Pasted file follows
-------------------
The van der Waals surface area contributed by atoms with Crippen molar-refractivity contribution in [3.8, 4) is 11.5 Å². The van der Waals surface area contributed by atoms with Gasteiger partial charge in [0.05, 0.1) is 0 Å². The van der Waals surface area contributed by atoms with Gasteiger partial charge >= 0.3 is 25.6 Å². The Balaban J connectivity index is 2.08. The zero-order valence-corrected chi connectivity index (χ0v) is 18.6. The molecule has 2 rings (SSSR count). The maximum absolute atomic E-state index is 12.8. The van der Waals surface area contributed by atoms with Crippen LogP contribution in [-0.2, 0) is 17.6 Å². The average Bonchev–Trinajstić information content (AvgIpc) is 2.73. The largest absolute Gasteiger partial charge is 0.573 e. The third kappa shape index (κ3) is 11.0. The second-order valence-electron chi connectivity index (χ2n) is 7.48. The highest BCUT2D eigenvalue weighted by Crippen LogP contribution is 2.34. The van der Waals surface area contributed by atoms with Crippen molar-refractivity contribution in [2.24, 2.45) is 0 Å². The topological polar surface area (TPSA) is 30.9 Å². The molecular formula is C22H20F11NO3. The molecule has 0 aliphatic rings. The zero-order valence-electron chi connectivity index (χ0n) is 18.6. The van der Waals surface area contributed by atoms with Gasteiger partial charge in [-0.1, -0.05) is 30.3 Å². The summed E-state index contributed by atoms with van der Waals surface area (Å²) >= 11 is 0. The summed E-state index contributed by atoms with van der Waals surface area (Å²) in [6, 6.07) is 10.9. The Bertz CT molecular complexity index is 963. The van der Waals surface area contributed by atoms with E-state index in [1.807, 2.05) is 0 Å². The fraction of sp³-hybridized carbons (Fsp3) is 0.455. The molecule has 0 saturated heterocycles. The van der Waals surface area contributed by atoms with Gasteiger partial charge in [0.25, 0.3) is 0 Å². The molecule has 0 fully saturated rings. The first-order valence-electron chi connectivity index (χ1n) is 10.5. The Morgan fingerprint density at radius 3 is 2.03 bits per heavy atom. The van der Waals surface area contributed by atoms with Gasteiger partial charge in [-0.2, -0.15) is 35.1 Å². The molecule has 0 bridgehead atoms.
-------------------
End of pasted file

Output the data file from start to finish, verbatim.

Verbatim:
The van der Waals surface area contributed by atoms with Crippen molar-refractivity contribution in [3.8, 4) is 11.5 Å². The van der Waals surface area contributed by atoms with Gasteiger partial charge in [0.05, 0.1) is 0 Å². The van der Waals surface area contributed by atoms with Gasteiger partial charge >= 0.3 is 25.6 Å². The Balaban J connectivity index is 2.08. The zero-order valence-corrected chi connectivity index (χ0v) is 18.6. The molecule has 2 rings (SSSR count). The maximum absolute atomic E-state index is 12.8. The van der Waals surface area contributed by atoms with Crippen LogP contribution in [-0.2, 0) is 17.6 Å². The average Bonchev–Trinajstić information content (AvgIpc) is 2.73. The largest absolute Gasteiger partial charge is 0.573 e. The third kappa shape index (κ3) is 11.0. The second-order valence-electron chi connectivity index (χ2n) is 7.48. The highest BCUT2D eigenvalue weighted by Crippen LogP contribution is 2.34. The van der Waals surface area contributed by atoms with Crippen molar-refractivity contribution in [2.24, 2.45) is 0 Å². The topological polar surface area (TPSA) is 30.9 Å². The molecular formula is C22H20F11NO3. The molecule has 0 aliphatic rings. The zero-order valence-electron chi connectivity index (χ0n) is 18.6. The van der Waals surface area contributed by atoms with Gasteiger partial charge in [-0.1, -0.05) is 30.3 Å². The summed E-state index contributed by atoms with van der Waals surface area (Å²) >= 11 is 0. The summed E-state index contributed by atoms with van der Waals surface area (Å²) in [6, 6.07) is 10.9. The Bertz CT molecular complexity index is 963. The van der Waals surface area contributed by atoms with E-state index in [1.807, 2.05) is 0 Å². The fraction of sp³-hybridized carbons (Fsp3) is 0.455. The molecule has 0 saturated heterocycles. The van der Waals surface area contributed by atoms with Gasteiger partial charge in [0.25, 0.3) is 0 Å². The molecule has 0 fully saturated rings. The first-order valence-electron chi connectivity index (χ1n) is 10.5. The Morgan fingerprint density at radius 3 is 2.03 bits per heavy atom. The van der Waals surface area contributed by atoms with Gasteiger partial charge in [-0.2, -0.15) is 35.1 Å². The molecule has 0 bridgehead atoms.